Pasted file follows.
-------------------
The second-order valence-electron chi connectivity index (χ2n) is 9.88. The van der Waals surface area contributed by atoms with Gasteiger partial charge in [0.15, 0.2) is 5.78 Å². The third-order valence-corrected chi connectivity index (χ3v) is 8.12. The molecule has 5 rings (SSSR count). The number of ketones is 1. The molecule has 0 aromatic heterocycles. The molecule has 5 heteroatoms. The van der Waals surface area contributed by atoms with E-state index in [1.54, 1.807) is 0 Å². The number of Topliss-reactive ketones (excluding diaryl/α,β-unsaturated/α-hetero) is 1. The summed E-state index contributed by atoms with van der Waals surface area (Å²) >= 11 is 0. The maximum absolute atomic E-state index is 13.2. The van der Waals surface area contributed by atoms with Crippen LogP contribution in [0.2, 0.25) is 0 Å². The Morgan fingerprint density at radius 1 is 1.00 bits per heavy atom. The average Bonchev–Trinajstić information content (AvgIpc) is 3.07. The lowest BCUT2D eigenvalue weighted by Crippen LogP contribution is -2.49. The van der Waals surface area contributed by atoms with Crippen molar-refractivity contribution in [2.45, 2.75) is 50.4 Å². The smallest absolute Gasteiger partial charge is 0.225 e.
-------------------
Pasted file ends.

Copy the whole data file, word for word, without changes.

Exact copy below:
The second-order valence-electron chi connectivity index (χ2n) is 9.88. The van der Waals surface area contributed by atoms with Gasteiger partial charge in [0.15, 0.2) is 5.78 Å². The third-order valence-corrected chi connectivity index (χ3v) is 8.12. The molecule has 5 rings (SSSR count). The number of ketones is 1. The molecule has 0 aromatic heterocycles. The molecule has 5 heteroatoms. The van der Waals surface area contributed by atoms with E-state index in [1.54, 1.807) is 0 Å². The number of Topliss-reactive ketones (excluding diaryl/α,β-unsaturated/α-hetero) is 1. The summed E-state index contributed by atoms with van der Waals surface area (Å²) >= 11 is 0. The maximum absolute atomic E-state index is 13.2. The van der Waals surface area contributed by atoms with Crippen LogP contribution in [0.2, 0.25) is 0 Å². The Morgan fingerprint density at radius 1 is 1.00 bits per heavy atom. The average Bonchev–Trinajstić information content (AvgIpc) is 3.07. The lowest BCUT2D eigenvalue weighted by Crippen LogP contribution is -2.49. The van der Waals surface area contributed by atoms with Crippen molar-refractivity contribution in [2.45, 2.75) is 50.4 Å². The smallest absolute Gasteiger partial charge is 0.225 e.